On March 9th, Miami, FL-based patent owner MOAEC Technologies filed suits alleging claims of patent infringement in the District of Delaware against a series of music entertainment app providers including Spotify, SoundCloud and Deezer. The suits claim that music services offered by all three defendants infringe upon a patent covering a music library collection technology invented by the founder of MOAEC.
At issue in all three suits is U.S. Patent No. 6232539, titled Music Organizer and Entertainment Center, which issued in May 2001 and lists Brian Looney as lead inventor. It covers a music organizer and entertainment center (MOAEC) which includes a storage device for storing compressed data defining a plurality of individual music selections and associated category flags; a processor retrieving selections and associated category flags from the storage device based upon user selections; a data decompressor translating compressed data into playable digital music data; a network interface receiving the compressed data from a remote source over a network for download into the storage device; and a graphical user interface display having a plurality of selectable screens, at least one of the screens having a plurality of category buttons which can be activated to display a list of music selections having category flags matching a button’s predetermined category. The resulting invention addressed shortcomings in compact music disc storage formats by taking advantage of the latest advances in music data compression, storage and data processing capabilities at that time.
As each of the three lawsuits filed by MOAEC notes, lead inventor Looney had been an apprentice DJ to a family friend since the 1980s. Looney then worked as a DJ after assembling his own music library but he “needed a way to access any music on hand, instantly, after being provided only a minimum of helpful information.” Further, he needed a music library which was capable of adapting to changing formats for digital music files throughout the ‘80s and ‘90s. The MOAEC developed by Looney and disclosed by the ‘539 patent was capable of organizing a music collection accessible via a touch screen with instant results and enabling users to create playlists based on mood, beats-per-minute and other categories. Between 2001 and 2007, when the inventors assigned the ‘539 patent to a successor company which eventually became MOAEC Technologies, Looney sold MOAEC units to customers in 43 states and nine countries.
MOAEC’s suits also include language in an apparent attempt to preempt any patent validity challenges under 35 U.S.C. § 101, the basic statute governing the patentability of inventions, under the Alice/Mayo framework. “The claims of the ‘539 patent recite an invention that is not merely the routine or conventional use of electronic devices for music playback,” the complaint reads. MOAEC notes that the invention added new features for content delivery and the integration of application interfaces. The plaintiff argues that each claim of the patent recites a combination of elements which, in practice, amount to “significantly more than a patent on an ineligible concept.”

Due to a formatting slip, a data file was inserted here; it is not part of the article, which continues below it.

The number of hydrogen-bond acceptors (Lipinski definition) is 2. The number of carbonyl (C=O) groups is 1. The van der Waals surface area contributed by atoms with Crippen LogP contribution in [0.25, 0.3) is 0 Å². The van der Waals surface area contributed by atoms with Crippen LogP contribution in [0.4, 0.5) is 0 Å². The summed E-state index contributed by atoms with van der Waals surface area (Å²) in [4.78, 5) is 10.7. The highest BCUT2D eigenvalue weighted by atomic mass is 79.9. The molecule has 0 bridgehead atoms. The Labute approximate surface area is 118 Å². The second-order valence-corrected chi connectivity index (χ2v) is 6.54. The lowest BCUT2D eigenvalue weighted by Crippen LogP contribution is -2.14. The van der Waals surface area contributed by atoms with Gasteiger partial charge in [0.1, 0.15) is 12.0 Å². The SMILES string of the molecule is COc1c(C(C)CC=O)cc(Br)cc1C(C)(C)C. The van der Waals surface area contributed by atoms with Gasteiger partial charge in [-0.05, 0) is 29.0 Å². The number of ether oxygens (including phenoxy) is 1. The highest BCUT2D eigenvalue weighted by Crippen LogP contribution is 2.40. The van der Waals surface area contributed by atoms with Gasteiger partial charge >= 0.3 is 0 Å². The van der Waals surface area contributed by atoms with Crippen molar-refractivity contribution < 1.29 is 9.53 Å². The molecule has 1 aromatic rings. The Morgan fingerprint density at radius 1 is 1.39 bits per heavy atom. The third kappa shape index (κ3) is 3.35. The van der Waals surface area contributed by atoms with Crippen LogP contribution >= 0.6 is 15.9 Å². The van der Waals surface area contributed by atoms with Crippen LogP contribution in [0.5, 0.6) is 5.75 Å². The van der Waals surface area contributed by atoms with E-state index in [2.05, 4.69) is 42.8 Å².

This language is relevant because of a recent ruling by the United States Court of Appeals for the Federal Circuit in Aatrix Software, Inc. v. Green Shades Software, Inc. The Federal Circuit, in a decision authored by Judge Kimberly Moore, ruled that factual allegations in a complaint must be taken in a light most favorable to the patent owner, including facts properly asserted relating to the existence of an improvement over existing technologies, which is specifically relevant under the Alice/Mayo framework.
“The Aatrix ruling is significant because when deciding a motion to dismiss all factual allegations made by the plaintiff (i.e., the patent owner) in the complaint are supposed to be taken as true,” explained patent attorney Gene Quinn. “The Federal Circuit has not always seemed to apply basic, fundamental procedural rules when reviewing cases dismissed for lack of patent eligibility on a motion to dismiss. Returning patent litigation to the status quo required by the Federal Rules of Civil Procedure will make it much more difficult for defendants to prevail on motions to dismiss if complaints are properly worded.”
Whether this specific language incorporated into the MOAEC complaints will be sufficient to overcome a motion to dismiss remains to be seen.
Each of MOAEC’s lawsuits also includes one count for direct infringement of various claims of the ‘539 patent which cover music playback systems including a graphical user interface for making music selections and then downloading compressed music data for playback. MOAEC, which made each defendant aware of the ‘539 patent back in October 2016, is seeking trebled damages for willful infringement under 35 U.S.C. § 284.
On April 4th, Deezer filed its answer to MOAEC’s lawsuit, the first of the three streaming music apps to file a reply to MOAEC’s assertion of the ‘539 patent. Deezer’s answer flatly denies the infringement allegations made by MOAEC and argues that each claim of the ‘539 patent is unpatentable under several grounds for invalidity, including Section 101. Deezer includes two counterclaims for non-infringement and invalidity of the ‘539 patent and seeks a court order dismissing MOAEC’s infringement claims with prejudice.